ST. LOUIS – St. Louis Mayor Tishaura Jones has made cleaning up St. Louis a priority, but in certain spots, the city’s garbage crisis is worse than ever.
It’s gotten so bad that a neighborhood south of O’Fallon Park is seeing makeshift landfills that homeowners say have been festering for months.
Ann Wright said she was glad to see a city trash truck emptying overfilled dumpsters in the Holly Avenue alleys Tuesday after she filed a complaint Monday night.
That hardly took care of the problem. The amount of trash that remains on the ground near the dumpsters is staggering and disgusting.
A few blocks over in the alley behind Red Bud Avenue, food garbage, old mattresses, furniture, and clothing stretched out on the ground behind multiple homes. Tor Cox owns a property there. He said the scheduled monthly bulk waste pickup had not happened for months.
“It’s been the same every three months, and it hasn’t changed,” Cox said. “I was actually coming to take pictures of it, to give it to the city.”
“We want the alley cleaned. We want the whole thing cleaned,” Wright said. “We want it to look like your place, like you’d like to live there.”
She owned a home on Holly Avenue, where her son and his wife are raising their two children. Wright said it was time that city leaders showed the same kind of commitment to neighborhoods as residents and homeowners did.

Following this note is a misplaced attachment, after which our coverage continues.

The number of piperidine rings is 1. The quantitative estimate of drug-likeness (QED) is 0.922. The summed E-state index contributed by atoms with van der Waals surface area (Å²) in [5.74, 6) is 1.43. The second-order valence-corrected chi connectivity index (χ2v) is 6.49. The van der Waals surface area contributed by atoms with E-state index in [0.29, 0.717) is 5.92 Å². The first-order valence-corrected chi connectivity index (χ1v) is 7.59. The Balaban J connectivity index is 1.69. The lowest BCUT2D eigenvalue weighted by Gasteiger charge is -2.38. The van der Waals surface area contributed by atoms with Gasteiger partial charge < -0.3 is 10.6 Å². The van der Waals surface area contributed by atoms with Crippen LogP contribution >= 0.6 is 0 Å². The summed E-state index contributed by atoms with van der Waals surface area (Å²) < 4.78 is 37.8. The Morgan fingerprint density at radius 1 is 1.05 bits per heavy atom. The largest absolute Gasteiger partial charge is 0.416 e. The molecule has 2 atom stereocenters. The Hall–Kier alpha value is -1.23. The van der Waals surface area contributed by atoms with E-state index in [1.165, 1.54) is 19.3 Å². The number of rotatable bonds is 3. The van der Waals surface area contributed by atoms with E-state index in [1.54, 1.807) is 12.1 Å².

Last May, the city announced a new data-driven trash plan amid a shortage of truck drivers, with all neighborhoods getting at least one trash pickup every week and those with heavier trash loads getting more.
That hasn’t happened. The plan included hundreds of surveillance cameras to crack down on illegal dumpers, paid for by American Rescue Plan COVID relief dollars. The city reported more than 800 illegal dumping charges issued last year, nearly twice as many as two years ago.
Still, the mess persists.
“We know somebody’s illegal dumping. We’re supposed to have cameras out here, but I don’t know if they put them in yet or not,” said Willie Wright, Ann’s husband.
“If they have money under the American Rescue fund, use some of that to clean this,” Ann said. “It’s a health hazard, and it’s depressing to come home and see things like this.”
There was no word from Alderwoman Laura Keys, who represents the neighborhood, or the mayor’s office on when a cleanup might come.